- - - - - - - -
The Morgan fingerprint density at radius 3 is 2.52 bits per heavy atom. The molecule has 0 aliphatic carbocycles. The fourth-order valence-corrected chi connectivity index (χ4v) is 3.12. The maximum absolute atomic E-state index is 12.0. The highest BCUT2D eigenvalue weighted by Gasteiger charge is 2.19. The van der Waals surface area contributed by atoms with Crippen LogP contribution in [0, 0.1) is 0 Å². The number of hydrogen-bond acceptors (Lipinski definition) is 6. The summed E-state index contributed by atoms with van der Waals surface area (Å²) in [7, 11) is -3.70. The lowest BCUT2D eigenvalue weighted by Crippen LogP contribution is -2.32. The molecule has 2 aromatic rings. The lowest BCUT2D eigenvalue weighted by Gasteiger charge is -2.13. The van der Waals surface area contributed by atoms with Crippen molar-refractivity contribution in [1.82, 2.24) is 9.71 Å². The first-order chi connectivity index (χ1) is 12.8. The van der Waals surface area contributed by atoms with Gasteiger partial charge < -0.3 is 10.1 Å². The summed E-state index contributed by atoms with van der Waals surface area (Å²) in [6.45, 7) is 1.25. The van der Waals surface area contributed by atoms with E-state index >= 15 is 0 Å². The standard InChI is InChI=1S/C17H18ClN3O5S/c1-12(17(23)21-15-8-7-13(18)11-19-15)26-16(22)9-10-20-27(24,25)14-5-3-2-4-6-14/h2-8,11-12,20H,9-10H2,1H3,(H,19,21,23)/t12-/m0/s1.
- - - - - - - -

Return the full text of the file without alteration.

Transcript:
The Morgan fingerprint density at radius 3 is 2.52 bits per heavy atom. The molecule has 0 aliphatic carbocycles. The fourth-order valence-corrected chi connectivity index (χ4v) is 3.12. The maximum absolute atomic E-state index is 12.0. The highest BCUT2D eigenvalue weighted by Gasteiger charge is 2.19. The van der Waals surface area contributed by atoms with Crippen LogP contribution in [0, 0.1) is 0 Å². The number of hydrogen-bond acceptors (Lipinski definition) is 6. The summed E-state index contributed by atoms with van der Waals surface area (Å²) in [7, 11) is -3.70. The lowest BCUT2D eigenvalue weighted by Crippen LogP contribution is -2.32. The molecule has 2 aromatic rings. The lowest BCUT2D eigenvalue weighted by Gasteiger charge is -2.13. The van der Waals surface area contributed by atoms with Crippen molar-refractivity contribution in [1.82, 2.24) is 9.71 Å². The first-order chi connectivity index (χ1) is 12.8. The van der Waals surface area contributed by atoms with Gasteiger partial charge < -0.3 is 10.1 Å². The summed E-state index contributed by atoms with van der Waals surface area (Å²) in [6.45, 7) is 1.25. The van der Waals surface area contributed by atoms with E-state index >= 15 is 0 Å². The standard InChI is InChI=1S/C17H18ClN3O5S/c1-12(17(23)21-15-8-7-13(18)11-19-15)26-16(22)9-10-20-27(24,25)14-5-3-2-4-6-14/h2-8,11-12,20H,9-10H2,1H3,(H,19,21,23)/t12-/m0/s1.